"CAKEWALK" | It's origins in slavery, the cakewalk mocked the rich folks in the "Big House," and southern high-society. Bowing, bending and a high-stepping promenade were characteristic of the dance. In many instances the Cakewalk was performance, and even competition. The dance would be held at the master’s house on the plantation and he would serve as judge. The dance’s name comes from the cake that would be awarded to the winning couple.

Dust bowl life. Interesting fact: when the flour companies learned that the poor in the dust bowl were sewing flour bags together to make dresses and other clothing for the children, they began selling their flour in different decorative bags with flowers and such things printed on them so that the "clothing" made would be a bit more attractive and fun. And the little girls really appreciated that. It's the little things....

Slavery

Black family on a plantation, slavery, slaves, history, photograph, photo b/w.

The Horror of Slavery. The good book made people feel comfortable doing this to people in the american south.

Actor Russell Johnson, best known as "The Professor" on Gilligan's Island, served in the US Army Air Force during WWII. He flew 44 combat missions as a bombardier in B-25 bombers. In March 1945, he and two other B-25s were shot down in the Philippines. He broke both his ankles and the radioman next to him was killed. Johnson earned a Purple Heart, among other honors. He was honorably discharged and later served in the Army Reserve. He used his GI Bill to fund his acting lessons.

The South’s Shocking Hidden History: Thousands of Blacks Forced Into Slavery Until WW2

The Great Depression. This picture shows a man is jumping out of the window while the meeting is going on. This picture represent the great depression because people could not find a solution to slow down the depression, and people do not have enough money to live in the bad economy.

#slavery

African history. One scholar said, black folks continued to focus on the last 500 years of slavery and oppression, forgetting or ignoring the previous thousands of years of our glorious history. But, that's the distracting game! It is full time that we move on and re-connect with our glorious past, which is still UN-surpassed by any other human developments and evolution unpon the planet earth!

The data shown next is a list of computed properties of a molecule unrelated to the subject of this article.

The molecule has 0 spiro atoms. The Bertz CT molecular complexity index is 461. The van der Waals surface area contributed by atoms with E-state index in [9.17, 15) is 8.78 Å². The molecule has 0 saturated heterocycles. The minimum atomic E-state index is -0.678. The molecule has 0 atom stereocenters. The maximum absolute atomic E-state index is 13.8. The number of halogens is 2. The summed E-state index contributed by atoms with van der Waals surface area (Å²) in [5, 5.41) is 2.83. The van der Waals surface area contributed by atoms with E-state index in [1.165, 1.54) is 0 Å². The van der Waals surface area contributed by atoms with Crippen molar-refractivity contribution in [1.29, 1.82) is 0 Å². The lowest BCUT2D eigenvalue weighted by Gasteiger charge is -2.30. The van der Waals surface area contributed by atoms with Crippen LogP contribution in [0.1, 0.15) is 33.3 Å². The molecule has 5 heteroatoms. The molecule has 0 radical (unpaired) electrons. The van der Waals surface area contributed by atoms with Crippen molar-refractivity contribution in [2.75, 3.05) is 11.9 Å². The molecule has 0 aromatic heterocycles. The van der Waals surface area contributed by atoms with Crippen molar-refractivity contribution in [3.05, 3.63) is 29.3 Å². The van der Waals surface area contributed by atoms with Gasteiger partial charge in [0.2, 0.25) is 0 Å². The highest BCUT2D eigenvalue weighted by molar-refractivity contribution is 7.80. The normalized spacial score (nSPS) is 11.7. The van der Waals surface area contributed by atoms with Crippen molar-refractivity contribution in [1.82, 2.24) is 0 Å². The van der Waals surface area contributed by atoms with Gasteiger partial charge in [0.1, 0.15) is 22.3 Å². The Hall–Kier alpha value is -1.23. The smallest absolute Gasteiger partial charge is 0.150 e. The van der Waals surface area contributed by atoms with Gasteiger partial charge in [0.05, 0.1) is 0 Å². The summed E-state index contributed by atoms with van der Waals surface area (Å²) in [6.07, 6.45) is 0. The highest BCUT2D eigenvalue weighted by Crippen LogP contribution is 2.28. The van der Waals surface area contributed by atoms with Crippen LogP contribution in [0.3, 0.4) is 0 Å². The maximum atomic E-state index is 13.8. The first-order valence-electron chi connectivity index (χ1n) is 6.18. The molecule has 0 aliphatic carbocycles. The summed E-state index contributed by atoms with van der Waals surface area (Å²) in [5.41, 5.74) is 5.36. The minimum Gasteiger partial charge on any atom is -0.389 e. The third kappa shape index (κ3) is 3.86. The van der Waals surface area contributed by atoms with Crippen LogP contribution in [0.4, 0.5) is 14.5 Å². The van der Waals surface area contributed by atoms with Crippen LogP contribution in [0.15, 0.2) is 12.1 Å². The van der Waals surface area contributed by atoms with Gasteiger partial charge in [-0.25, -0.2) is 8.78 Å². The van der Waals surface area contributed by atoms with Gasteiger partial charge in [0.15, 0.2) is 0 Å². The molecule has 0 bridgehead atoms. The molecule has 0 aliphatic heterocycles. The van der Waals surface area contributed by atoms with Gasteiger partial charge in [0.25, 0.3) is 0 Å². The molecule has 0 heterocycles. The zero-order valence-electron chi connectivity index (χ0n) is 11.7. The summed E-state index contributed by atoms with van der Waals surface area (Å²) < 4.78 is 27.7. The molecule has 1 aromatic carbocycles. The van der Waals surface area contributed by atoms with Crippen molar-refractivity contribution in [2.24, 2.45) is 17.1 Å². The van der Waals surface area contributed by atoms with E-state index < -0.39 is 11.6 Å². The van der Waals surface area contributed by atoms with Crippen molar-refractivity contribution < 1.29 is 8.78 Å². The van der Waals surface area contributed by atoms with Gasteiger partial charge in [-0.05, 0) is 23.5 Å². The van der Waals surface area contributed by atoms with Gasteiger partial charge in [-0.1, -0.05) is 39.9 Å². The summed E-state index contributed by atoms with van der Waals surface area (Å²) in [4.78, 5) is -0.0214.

Black History Heroes: Sojourner Truth: Slavery Abolitionist and Women's Suffragist

Slavery

Can-Can dancers at the Moulin Rouge in the 1890's

Slaves and slave cabin

These children were evicted legally--though at gunpoint--from their homes on the Dibble plantation near Parkin Arkansas, in January 1936. Plantation owners charged, and the court agreed, that because the parents belonged to the Southern Tenant Farmers Union, they were engaged in "a conspiracy to retain their homes." These families lived by the side of the road until they were moved to a tent colony. Photo by John Vachon.

The famous ” Feed sack dress” – 1940s ration fashion -- when the flour companies learned that the poor in the dust bowl were sewing flour bags together to make dresses and other clothing for the children, they began selling their flour in different decorative bags with flowers and such things printed on them so that the "clothing" made would be a bit more attractive and fun.

Did you know in Florida during slavery slave masters would take a enslaved black child tie a rope around his or her legs put them in the water and use them for ALLIGATOR BAIT. Two movies in 1900 “Alligator Bait” and “Gator and the Pickaninny.” both showed and proved this practice.There were many advertisements and postcards in the South that proved this was real

Einstein, when he arrived in America, was shocked at how Black Americans were treated. “There is separation of colored people from white people in the United States," he said. "That separation is not a disease of colored people. It is a disease of white people. And, I do not intend to be quiet about it.” And, he wasn't.

The Cakewalk was a dance that was performed by slaves at get togethers on plantations. There are many theories as to its origin, one being that slaves borrowed the dance from the Seminole Indian tribe. The dance caught on in society in the late 1800's and at the end the couple who performed it best was awarded a cake. First performed only by men, it became the fashion to have women participate in the 1890's at which time the dance reached epic and ridiculous proportions.

I don't really understand why these people talk so differently than I do, espescially Calpurnia. I wish everyone were to be treated equal. I would like to help with that in the future.

Maude Callen on duty. In December 1951, LIFE published one of the most extraordinary photo essays ever to appear in the magazine. In W. Eugene Smith’s pictures, the story of a tireless South Carolina nurse and midwife named Maude Callen working in the rural South in the 1950s. She served as “doctor, dietician, psychologist, bail-goer and friend” to thousands of poor (most of them desperately poor) patients — only two percent of whom were white.